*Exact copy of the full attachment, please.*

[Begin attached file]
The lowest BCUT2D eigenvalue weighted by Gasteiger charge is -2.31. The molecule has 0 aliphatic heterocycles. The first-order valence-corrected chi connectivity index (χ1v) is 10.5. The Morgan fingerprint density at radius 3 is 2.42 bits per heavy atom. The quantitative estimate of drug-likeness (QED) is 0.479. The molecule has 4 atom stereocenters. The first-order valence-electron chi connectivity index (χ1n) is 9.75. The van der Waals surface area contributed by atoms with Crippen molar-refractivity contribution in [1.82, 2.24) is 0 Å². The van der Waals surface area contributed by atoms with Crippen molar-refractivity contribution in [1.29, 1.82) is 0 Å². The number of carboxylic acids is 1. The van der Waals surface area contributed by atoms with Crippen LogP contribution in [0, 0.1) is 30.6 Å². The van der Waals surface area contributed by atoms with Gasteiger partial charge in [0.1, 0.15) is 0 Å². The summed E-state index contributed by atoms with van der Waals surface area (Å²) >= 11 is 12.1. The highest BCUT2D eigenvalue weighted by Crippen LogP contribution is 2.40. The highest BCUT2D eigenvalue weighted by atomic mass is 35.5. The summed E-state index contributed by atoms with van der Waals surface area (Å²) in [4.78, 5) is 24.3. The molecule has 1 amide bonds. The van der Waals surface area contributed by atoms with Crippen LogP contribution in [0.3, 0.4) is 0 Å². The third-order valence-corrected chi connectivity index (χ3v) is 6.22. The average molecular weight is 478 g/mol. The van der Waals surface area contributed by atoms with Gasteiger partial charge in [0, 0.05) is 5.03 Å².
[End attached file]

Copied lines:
The lowest BCUT2D eigenvalue weighted by Gasteiger charge is -2.31. The molecule has 0 aliphatic heterocycles. The first-order valence-corrected chi connectivity index (χ1v) is 10.5. The Morgan fingerprint density at radius 3 is 2.42 bits per heavy atom. The quantitative estimate of drug-likeness (QED) is 0.479. The molecule has 4 atom stereocenters. The first-order valence-electron chi connectivity index (χ1n) is 9.75. The van der Waals surface area contributed by atoms with Crippen molar-refractivity contribution in [1.82, 2.24) is 0 Å². The van der Waals surface area contributed by atoms with Crippen molar-refractivity contribution in [1.29, 1.82) is 0 Å². The number of carboxylic acids is 1. The van der Waals surface area contributed by atoms with Crippen LogP contribution in [0, 0.1) is 30.6 Å². The van der Waals surface area contributed by atoms with Gasteiger partial charge in [0.1, 0.15) is 0 Å². The summed E-state index contributed by atoms with van der Waals surface area (Å²) >= 11 is 12.1. The highest BCUT2D eigenvalue weighted by Crippen LogP contribution is 2.40. The highest BCUT2D eigenvalue weighted by atomic mass is 35.5. The summed E-state index contributed by atoms with van der Waals surface area (Å²) in [4.78, 5) is 24.3. The molecule has 1 amide bonds. The van der Waals surface area contributed by atoms with Crippen LogP contribution in [0.3, 0.4) is 0 Å². The third-order valence-corrected chi connectivity index (χ3v) is 6.22. The average molecular weight is 478 g/mol. The van der Waals surface area contributed by atoms with Gasteiger partial charge in [0, 0.05) is 5.03 Å².